When the courts in California are deciding child custody for a divorcing couple, they will always try to decide in the best interests of the child. But what does this mean? How can the courts guarantee that they are making a choice that will be best for the children that they hardly know?
If you are concerned that the court will not make the proper choice, you and your spouse may want to come together and try for an amicable divorce. In a divorce of this nature, you won't have to battle over custody in court. Instead, you will be required to come up with an enforceable child custody plan with your spouse and the court will either approve or deny your plan as they see fit.
If you are not able to work with your spouse, then the court will be required to choose an arrangement that they believe is in the best interests of the child. This may mean evaluating the age of the children and each parent's living situation. In the past, courts adhered to the "tender years" doctrine that claimed that younger children should live with their mothers. While that doctrine is out of fashion, nursing babies naturally need to be with their mothers and a mother may be able to care for a toddler or young child more adequately.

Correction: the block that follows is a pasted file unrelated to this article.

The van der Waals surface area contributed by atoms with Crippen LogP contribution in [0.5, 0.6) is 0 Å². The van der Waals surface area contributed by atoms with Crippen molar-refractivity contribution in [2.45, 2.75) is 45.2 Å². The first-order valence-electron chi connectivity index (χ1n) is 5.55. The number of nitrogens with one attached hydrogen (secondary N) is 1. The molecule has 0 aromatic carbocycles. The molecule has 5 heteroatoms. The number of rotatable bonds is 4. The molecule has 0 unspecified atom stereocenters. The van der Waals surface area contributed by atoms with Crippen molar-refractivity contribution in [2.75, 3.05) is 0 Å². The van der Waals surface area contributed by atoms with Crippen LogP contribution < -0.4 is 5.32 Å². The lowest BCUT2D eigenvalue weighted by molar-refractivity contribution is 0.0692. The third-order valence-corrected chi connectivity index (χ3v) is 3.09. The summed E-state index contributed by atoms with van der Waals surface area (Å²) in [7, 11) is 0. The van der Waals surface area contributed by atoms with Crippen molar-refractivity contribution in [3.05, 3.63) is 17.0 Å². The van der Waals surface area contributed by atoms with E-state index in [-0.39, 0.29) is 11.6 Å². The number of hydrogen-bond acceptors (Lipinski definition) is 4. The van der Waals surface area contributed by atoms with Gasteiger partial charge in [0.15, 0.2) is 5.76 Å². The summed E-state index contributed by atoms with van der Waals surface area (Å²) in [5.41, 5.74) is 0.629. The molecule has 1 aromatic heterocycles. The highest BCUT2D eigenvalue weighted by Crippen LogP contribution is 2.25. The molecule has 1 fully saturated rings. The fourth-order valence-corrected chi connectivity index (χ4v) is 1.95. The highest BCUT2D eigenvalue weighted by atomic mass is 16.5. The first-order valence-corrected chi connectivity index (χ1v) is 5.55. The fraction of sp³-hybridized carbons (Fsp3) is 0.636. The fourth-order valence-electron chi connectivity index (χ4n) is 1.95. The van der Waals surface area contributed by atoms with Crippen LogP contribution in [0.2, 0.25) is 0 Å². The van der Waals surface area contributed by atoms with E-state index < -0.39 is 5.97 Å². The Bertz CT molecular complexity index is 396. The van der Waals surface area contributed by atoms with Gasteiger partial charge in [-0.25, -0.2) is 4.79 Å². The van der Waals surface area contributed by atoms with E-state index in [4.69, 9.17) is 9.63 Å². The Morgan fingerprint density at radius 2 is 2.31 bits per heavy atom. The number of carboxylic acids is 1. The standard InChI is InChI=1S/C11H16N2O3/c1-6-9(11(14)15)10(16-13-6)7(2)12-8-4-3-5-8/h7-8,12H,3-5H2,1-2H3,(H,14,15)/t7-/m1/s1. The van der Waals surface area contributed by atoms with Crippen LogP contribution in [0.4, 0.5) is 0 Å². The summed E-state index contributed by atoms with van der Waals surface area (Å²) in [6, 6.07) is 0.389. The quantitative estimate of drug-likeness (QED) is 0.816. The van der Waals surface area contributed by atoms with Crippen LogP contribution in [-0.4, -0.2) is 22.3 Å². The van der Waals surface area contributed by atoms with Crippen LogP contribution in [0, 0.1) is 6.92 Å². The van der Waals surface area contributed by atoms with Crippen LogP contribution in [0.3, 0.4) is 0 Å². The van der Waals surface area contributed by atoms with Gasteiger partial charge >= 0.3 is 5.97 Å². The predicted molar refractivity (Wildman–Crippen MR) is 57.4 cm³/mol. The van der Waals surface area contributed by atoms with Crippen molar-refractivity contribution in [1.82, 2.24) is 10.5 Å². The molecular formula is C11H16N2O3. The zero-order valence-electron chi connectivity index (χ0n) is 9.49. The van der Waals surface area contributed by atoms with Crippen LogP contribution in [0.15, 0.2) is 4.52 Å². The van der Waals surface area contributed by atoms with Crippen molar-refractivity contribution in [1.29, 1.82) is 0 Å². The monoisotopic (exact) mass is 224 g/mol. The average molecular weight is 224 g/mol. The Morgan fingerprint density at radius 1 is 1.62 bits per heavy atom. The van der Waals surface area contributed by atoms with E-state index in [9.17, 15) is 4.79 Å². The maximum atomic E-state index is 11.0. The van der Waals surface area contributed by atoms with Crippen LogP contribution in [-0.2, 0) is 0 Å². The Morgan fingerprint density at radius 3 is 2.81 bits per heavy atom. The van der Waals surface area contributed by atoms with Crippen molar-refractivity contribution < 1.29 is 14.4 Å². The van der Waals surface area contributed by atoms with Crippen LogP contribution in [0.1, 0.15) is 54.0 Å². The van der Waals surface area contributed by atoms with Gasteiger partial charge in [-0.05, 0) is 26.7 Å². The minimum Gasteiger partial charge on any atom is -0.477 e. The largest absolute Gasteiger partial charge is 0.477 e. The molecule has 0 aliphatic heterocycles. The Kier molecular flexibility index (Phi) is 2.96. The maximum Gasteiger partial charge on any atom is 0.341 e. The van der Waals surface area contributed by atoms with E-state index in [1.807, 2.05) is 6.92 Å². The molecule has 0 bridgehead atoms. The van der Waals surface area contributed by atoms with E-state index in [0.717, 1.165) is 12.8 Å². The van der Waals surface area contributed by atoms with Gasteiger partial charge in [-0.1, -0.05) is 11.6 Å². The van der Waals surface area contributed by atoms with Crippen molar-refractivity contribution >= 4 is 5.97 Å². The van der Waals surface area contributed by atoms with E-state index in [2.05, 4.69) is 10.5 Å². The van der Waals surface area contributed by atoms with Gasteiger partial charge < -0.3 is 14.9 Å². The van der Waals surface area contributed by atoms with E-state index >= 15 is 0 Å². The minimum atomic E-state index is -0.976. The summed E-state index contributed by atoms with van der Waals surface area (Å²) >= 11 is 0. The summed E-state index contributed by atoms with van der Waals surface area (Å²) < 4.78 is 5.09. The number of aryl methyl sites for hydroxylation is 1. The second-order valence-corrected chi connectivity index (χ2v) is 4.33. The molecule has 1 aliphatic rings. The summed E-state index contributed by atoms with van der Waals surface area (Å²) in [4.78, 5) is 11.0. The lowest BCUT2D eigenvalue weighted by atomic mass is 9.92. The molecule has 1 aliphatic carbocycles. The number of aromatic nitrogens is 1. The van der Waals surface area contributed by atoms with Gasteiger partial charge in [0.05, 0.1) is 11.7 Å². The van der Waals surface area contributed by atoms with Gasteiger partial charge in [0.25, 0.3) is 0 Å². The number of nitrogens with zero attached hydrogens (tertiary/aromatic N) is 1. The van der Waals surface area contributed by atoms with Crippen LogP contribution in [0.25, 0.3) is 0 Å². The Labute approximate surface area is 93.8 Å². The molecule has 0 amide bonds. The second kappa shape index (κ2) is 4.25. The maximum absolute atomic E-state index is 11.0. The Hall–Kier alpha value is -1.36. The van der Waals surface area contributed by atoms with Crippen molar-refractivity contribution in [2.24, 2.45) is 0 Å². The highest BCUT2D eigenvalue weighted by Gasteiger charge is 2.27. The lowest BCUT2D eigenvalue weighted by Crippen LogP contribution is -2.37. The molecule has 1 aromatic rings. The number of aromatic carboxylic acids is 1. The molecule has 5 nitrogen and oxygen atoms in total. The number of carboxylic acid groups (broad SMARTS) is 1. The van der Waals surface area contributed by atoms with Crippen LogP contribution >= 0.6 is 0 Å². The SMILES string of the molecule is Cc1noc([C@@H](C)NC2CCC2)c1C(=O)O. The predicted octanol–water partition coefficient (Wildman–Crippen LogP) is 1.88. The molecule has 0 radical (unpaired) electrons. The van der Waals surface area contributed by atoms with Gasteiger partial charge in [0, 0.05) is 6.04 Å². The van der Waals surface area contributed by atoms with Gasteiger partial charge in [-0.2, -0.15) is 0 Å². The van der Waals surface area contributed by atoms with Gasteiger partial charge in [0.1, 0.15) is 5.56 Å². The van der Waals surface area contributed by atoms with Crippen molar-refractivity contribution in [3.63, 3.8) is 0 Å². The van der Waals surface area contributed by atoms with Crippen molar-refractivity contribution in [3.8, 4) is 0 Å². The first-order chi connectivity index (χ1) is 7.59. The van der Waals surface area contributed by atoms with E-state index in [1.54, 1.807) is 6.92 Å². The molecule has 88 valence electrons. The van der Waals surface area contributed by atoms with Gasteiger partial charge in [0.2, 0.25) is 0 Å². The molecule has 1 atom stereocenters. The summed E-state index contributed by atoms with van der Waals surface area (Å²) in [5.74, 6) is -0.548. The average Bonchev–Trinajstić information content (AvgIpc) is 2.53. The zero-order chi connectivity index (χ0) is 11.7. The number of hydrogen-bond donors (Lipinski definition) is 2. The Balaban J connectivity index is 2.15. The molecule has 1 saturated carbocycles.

The courts will also look at each parent's willingness to let the children have a relationship with the other parent, and each parent's relationship with the child prior to the divorce. In addition to this, the court will look at the children's preferences and the continuity and stability of the family. The courts may also look at the child's preferences and the continuity and stability of each home. If there has been any history of abuse in your relationship with your children, the courts will take that into account as well. Don't hesitate to contact a Los Angeles divorce attorney at the firm right away if you want more information.